An example of Trainwreck, grown in Colorado. (Ry Prichard, The Cannabist)

Trainwreck (marijuana review)

In my experience in Colorado circa 2016, meeting friends out for a drink is generally complemented by a smoke.

But it’s also no fun when you just sit there in a daze, silently glancing from person to person because you smoked a heavy indica beforehand. So I knew I needed a nice sativa-dominant hybrid like Blue Dream before meeting up with some friends on a recent Denver evening.

Having recently moved to the Highland neighborhood, I wanted to check out a nearby and new-to-me pot shop. I found the Grass Station about five minutes from my house in an industrial area just north of the ramp onto I-25 south from West 38th Avenue. At first I wasn’t sure I was in the right place, but then I turned the corner and saw the store — bingo.

Trainwreck by the numbers: $20/gram at the Grass Station — Downtown, 4125 Elati St. in Denver

I went inside and was able to shop right away with no line, a total bonus. The store only had a couple of strains available in eighths, but when I told the budtender I was looking to purchase a gram there was a much wider selection. I decided on a gram of the shop’s Kindman-branded Trainwreck. (The Grass Station brands its flower as Kindman, making it easy to recognize at its home shop and others who carry it.) At $20 per gram, it was more than I wanted to spend, but I knew I wouldn’t have time to hit another shop before the city’s mandatory 7 p.m. closing time. I inquired about wholesale while the budtender checked me out and went on my way.

As with most strain theory, the exact origin of Trainwreck is uncertain. According to Michael Backes’ Cannabis Pharmacy, the first Trainwreck cut was supposedly discovered circa 2000 in Arcata, Calif., by Eric Heimstadt, a well-known breeder and cannabis advocate. Although Heimstadt passed away in 2009, his legacy lives on through Trainwreck and the many crosses it has spawned over the years. While the true genetics behind the strain are shrouded in mystery, it is believed to be a mix of Mexican and Thai landrace varieties, resulting in a sativa-leaning cerebral high.

I went over to the Art District on Santa Fe neighborhood to meet up with my friend Kayvan, who co-owns Colorado pot shop Denver Relief. Fellow Cannabist strain reviewer Jake Browne was also hanging out, and I greeted my friends with some bud and a pipe for a quick pre-beer smoke.

The first thing I noticed about the Trainwreck was the branding and packaging of the product. Both reminded me of the way products are sold in Washington recreational cannabis stores. I opened the cardboard box to find a labeled medicine bottle. This wasn’t your run-of-the-mill push-top bottle, but rather a small white one you would see behind a pharmacy counter. It had the state-required warning labels as well as a the Kindman-branded strain label (in a font that looked like an italicized version of signs at a German hauptbahnhof). I had to navigate a tamper-evident seal and branded tissue paper before I actually found the flower.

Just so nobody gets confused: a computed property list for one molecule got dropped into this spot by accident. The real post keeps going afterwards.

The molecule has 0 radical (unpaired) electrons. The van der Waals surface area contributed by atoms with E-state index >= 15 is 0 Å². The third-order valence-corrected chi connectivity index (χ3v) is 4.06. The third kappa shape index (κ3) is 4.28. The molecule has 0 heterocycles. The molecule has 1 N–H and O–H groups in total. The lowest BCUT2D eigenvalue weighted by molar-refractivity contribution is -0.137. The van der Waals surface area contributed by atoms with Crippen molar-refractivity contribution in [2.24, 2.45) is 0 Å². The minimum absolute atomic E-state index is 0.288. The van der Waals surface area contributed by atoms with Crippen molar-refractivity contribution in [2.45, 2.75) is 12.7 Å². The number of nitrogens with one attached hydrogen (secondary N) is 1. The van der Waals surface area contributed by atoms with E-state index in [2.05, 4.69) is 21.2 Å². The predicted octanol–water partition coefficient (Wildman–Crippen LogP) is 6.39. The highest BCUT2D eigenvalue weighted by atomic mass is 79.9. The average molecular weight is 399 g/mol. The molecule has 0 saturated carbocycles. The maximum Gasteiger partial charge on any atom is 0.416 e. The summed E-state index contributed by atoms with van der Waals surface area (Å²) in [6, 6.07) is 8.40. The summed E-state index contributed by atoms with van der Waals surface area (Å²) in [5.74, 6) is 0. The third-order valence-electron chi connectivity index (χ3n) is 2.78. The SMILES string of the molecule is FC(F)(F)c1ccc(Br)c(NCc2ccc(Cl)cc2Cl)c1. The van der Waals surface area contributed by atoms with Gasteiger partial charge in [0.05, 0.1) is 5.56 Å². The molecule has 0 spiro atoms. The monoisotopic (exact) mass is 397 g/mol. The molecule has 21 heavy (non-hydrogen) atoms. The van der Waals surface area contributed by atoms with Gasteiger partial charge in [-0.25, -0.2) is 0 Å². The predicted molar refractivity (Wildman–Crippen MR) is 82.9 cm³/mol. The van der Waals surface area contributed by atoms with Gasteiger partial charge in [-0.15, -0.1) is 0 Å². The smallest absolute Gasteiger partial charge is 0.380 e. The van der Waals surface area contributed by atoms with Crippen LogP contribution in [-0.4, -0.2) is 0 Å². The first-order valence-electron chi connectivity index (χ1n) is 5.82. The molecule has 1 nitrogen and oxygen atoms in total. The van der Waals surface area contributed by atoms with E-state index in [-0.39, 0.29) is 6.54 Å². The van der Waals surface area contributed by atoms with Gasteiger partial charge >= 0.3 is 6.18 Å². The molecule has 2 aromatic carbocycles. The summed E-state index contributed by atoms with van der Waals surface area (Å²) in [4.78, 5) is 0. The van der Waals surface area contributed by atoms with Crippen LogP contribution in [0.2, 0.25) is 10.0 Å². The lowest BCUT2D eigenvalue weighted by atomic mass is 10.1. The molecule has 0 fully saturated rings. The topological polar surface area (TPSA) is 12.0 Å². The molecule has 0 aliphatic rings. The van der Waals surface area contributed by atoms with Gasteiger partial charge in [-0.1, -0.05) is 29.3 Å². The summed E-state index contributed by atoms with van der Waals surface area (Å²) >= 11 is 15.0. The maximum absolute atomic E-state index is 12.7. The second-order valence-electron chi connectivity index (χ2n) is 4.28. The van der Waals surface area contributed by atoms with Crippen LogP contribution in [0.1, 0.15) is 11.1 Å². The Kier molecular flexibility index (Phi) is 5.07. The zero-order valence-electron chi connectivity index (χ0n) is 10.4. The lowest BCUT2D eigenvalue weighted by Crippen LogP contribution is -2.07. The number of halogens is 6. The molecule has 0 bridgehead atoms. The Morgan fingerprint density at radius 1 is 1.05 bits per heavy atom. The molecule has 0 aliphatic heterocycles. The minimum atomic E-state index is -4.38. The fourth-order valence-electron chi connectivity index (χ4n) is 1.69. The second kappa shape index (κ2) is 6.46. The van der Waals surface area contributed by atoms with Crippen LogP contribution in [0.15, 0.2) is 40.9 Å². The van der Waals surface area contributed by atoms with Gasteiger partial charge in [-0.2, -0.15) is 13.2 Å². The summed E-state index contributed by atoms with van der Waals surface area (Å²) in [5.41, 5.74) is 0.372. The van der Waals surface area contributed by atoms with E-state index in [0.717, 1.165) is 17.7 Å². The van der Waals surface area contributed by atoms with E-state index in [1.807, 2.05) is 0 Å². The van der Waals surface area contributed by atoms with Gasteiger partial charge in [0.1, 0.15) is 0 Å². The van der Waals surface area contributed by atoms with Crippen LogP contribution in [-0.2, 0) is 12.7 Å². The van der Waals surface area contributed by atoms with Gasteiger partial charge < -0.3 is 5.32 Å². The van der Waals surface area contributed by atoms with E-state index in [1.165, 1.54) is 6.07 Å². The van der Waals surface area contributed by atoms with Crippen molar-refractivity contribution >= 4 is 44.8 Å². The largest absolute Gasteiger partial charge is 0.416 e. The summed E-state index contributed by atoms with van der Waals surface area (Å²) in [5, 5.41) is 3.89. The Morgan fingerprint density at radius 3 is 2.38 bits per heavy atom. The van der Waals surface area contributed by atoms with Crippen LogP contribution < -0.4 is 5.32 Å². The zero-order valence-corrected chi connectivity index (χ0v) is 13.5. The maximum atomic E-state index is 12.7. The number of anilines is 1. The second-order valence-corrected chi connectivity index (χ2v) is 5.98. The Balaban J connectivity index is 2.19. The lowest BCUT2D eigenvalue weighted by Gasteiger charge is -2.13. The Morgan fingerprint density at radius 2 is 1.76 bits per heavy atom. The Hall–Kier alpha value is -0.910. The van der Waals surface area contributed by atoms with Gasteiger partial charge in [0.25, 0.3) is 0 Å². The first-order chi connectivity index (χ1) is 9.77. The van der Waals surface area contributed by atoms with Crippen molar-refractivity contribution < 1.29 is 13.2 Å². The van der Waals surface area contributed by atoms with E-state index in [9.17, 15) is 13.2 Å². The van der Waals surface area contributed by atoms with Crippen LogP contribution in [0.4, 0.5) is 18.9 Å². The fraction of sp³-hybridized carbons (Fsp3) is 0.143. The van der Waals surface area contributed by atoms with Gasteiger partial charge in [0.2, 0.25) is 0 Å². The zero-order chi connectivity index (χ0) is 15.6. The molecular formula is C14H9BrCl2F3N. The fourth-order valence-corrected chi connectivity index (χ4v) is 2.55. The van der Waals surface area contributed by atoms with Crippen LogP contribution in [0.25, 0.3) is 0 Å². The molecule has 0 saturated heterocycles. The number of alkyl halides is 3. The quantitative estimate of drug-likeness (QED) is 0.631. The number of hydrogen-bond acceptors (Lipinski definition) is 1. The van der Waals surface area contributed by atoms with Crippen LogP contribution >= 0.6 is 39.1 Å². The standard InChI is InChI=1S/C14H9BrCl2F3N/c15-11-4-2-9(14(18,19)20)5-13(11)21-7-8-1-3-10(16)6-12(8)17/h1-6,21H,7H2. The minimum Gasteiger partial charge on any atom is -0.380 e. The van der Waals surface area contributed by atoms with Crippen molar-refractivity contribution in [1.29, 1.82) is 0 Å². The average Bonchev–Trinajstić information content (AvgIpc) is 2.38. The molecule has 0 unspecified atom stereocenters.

I emptied the nugs onto the tissue paper, and they were somewhat stringy — with forest-green leaves of a much darker shade than other Trainwreck varieties I’ve smoked. They were covered in frosty trichomes and a plethora of orange hairs, some so dark they almost appeared to be brown. I gave it a pinch and it decompressed almost immediately, a relief compared to the overly dry flower running rampant through the Colorado cannabis market right now.

A man smokes at a recent 420 rally in Denver's Civic Center Park. (Joe Amon, Denver Post file)
A man smokes at a recent 420 rally in Denver’s Civic Center Park. (Joe Amon, Denver Post file)

This Trainwreck weed smelled extremely earthy and piney, with hints of musk and citrus. I broke one of the smaller nugs and loaded a spoon. The first hit was piney and spicy, with a harshness that hit the back of my throat on the inhale. I could feel the smoke in the bridge of my nose on the exhale. I passed the pipe while I took in the planty aftertaste. The second hit was equally harsh — a product of the uniform trichome coverage on the nug. By the time we finished the bowl, I almost sneezed from the sensation in my nose. I emptied the clean white ash from the pipe, signifying a proper flush.

And then the stone set in.

My body warmed up within the first five minutes, as if I had abruptly added another layer of clothing, and I felt a slight increase in my heart rate. Jake and his fiancée, Sam, were ready to hit the road, so we said our good-byes. The bowl had left my mouth dry and prepped for a beer, so Kayvan and I headed to a bar near his house.

As we walked over, we reminisced about how much Denver has changed and how gentrified its neighborhoods have become over the past 10 years. I bought today’s cannabis in chi-chi Highland, but we were smoking it on Santa Fe, a grittier, gallery-dominated ‘hood that has potential to become the stylish bar-and-resto neighborhood of Denver’s future.

By the time we got to the bar and had a seat, my body felt extremely relaxed — but my mind felt stimulated, and my face felt extremely alert. We chatted over a few beers about life, work and the future of the cannabis industry. With thoughts flowing effortlessly off my tongue, I enjoyed the stimulating conversation, making me appreciative of my choice of flower earlier that evening. (Note to self: Trainwreck is a brilliant accompaniment to happy hour.) We finished up our drinks and snacks and headed out.

The proximity and ease of shopping might bring me back to the Grass Station occasionally, but the price was a little steep to make me a regular customer. The Trainwreck was a decent smoke, but with increasing competition among stores, $20 a gram is hard to justify.